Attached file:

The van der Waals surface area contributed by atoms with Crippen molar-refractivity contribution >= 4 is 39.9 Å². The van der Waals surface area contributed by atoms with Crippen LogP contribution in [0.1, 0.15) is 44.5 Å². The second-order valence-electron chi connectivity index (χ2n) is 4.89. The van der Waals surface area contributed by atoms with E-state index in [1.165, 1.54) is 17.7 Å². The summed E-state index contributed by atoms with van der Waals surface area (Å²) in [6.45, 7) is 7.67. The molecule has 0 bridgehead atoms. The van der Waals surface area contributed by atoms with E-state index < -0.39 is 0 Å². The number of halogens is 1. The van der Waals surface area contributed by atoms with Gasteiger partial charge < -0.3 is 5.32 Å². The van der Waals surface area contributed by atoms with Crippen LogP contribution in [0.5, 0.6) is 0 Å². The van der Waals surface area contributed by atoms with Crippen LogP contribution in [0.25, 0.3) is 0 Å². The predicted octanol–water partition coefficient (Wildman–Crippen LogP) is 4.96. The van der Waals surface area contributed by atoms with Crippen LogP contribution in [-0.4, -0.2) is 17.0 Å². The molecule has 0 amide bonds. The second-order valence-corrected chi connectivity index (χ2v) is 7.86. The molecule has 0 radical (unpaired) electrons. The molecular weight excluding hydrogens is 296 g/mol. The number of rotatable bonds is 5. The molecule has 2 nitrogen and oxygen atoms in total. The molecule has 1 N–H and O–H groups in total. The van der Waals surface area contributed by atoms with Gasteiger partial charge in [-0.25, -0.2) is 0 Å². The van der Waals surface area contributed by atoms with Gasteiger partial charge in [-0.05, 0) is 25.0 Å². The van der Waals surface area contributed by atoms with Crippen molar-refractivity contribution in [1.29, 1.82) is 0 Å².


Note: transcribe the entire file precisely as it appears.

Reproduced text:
The van der Waals surface area contributed by atoms with Crippen molar-refractivity contribution >= 4 is 39.9 Å². The van der Waals surface area contributed by atoms with Crippen LogP contribution in [0.1, 0.15) is 44.5 Å². The second-order valence-electron chi connectivity index (χ2n) is 4.89. The van der Waals surface area contributed by atoms with E-state index in [1.165, 1.54) is 17.7 Å². The summed E-state index contributed by atoms with van der Waals surface area (Å²) in [6.45, 7) is 7.67. The molecule has 0 bridgehead atoms. The van der Waals surface area contributed by atoms with E-state index < -0.39 is 0 Å². The number of halogens is 1. The van der Waals surface area contributed by atoms with Gasteiger partial charge < -0.3 is 5.32 Å². The van der Waals surface area contributed by atoms with Crippen LogP contribution in [0.5, 0.6) is 0 Å². The van der Waals surface area contributed by atoms with Crippen LogP contribution in [0.25, 0.3) is 0 Å². The predicted octanol–water partition coefficient (Wildman–Crippen LogP) is 4.96. The van der Waals surface area contributed by atoms with Crippen LogP contribution in [-0.4, -0.2) is 17.0 Å². The molecule has 0 amide bonds. The second-order valence-corrected chi connectivity index (χ2v) is 7.86. The molecule has 0 radical (unpaired) electrons. The molecular weight excluding hydrogens is 296 g/mol. The number of rotatable bonds is 5. The molecule has 2 nitrogen and oxygen atoms in total. The molecule has 1 N–H and O–H groups in total. The van der Waals surface area contributed by atoms with Gasteiger partial charge in [-0.25, -0.2) is 0 Å². The van der Waals surface area contributed by atoms with Gasteiger partial charge in [-0.05, 0) is 25.0 Å². The van der Waals surface area contributed by atoms with Crippen molar-refractivity contribution in [1.29, 1.82) is 0 Å².